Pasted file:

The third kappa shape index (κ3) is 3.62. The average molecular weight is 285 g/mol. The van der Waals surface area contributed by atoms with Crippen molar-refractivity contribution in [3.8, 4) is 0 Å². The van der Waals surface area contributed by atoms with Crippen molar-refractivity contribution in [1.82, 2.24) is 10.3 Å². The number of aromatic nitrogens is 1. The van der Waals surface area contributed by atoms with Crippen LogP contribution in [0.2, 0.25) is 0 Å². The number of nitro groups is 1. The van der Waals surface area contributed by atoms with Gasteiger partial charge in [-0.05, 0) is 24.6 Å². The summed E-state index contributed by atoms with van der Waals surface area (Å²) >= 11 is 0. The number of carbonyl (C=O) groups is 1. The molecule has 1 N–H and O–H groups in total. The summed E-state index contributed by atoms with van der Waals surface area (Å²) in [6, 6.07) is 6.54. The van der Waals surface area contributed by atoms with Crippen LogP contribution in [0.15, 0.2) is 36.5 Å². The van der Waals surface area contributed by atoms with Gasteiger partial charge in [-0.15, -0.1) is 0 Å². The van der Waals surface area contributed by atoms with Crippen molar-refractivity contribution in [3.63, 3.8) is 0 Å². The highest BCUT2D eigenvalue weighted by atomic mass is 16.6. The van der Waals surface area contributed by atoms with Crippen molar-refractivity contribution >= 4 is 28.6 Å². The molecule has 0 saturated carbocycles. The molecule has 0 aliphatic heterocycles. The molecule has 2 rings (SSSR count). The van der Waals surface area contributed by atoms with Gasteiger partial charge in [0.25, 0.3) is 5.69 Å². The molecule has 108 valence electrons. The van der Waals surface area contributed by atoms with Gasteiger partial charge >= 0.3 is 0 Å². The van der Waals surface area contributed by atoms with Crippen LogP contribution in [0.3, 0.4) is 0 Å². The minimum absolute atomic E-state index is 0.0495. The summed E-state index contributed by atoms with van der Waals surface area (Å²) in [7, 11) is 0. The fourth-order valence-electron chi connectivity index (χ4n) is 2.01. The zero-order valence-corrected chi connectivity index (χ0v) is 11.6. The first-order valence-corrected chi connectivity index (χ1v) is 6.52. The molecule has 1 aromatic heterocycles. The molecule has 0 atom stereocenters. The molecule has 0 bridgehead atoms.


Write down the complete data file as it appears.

The third kappa shape index (κ3) is 3.62. The average molecular weight is 285 g/mol. The van der Waals surface area contributed by atoms with Crippen molar-refractivity contribution in [3.8, 4) is 0 Å². The van der Waals surface area contributed by atoms with Crippen molar-refractivity contribution in [1.82, 2.24) is 10.3 Å². The number of aromatic nitrogens is 1. The van der Waals surface area contributed by atoms with Crippen LogP contribution in [0.2, 0.25) is 0 Å². The number of nitro groups is 1. The van der Waals surface area contributed by atoms with Gasteiger partial charge in [-0.05, 0) is 24.6 Å². The summed E-state index contributed by atoms with van der Waals surface area (Å²) >= 11 is 0. The number of carbonyl (C=O) groups is 1. The molecule has 1 N–H and O–H groups in total. The summed E-state index contributed by atoms with van der Waals surface area (Å²) in [6, 6.07) is 6.54. The van der Waals surface area contributed by atoms with Crippen LogP contribution in [0.15, 0.2) is 36.5 Å². The van der Waals surface area contributed by atoms with Gasteiger partial charge in [-0.15, -0.1) is 0 Å². The van der Waals surface area contributed by atoms with Crippen molar-refractivity contribution in [3.63, 3.8) is 0 Å². The highest BCUT2D eigenvalue weighted by atomic mass is 16.6. The van der Waals surface area contributed by atoms with Crippen molar-refractivity contribution >= 4 is 28.6 Å². The molecule has 0 saturated carbocycles. The molecule has 0 aliphatic heterocycles. The molecule has 2 rings (SSSR count). The van der Waals surface area contributed by atoms with Gasteiger partial charge in [0.25, 0.3) is 5.69 Å². The molecule has 108 valence electrons. The van der Waals surface area contributed by atoms with Gasteiger partial charge >= 0.3 is 0 Å². The van der Waals surface area contributed by atoms with Crippen LogP contribution in [0.3, 0.4) is 0 Å². The minimum absolute atomic E-state index is 0.0495. The summed E-state index contributed by atoms with van der Waals surface area (Å²) in [7, 11) is 0. The fourth-order valence-electron chi connectivity index (χ4n) is 2.01. The zero-order valence-corrected chi connectivity index (χ0v) is 11.6. The first-order valence-corrected chi connectivity index (χ1v) is 6.52. The molecule has 1 aromatic heterocycles. The molecule has 0 atom stereocenters. The molecule has 0 bridgehead atoms.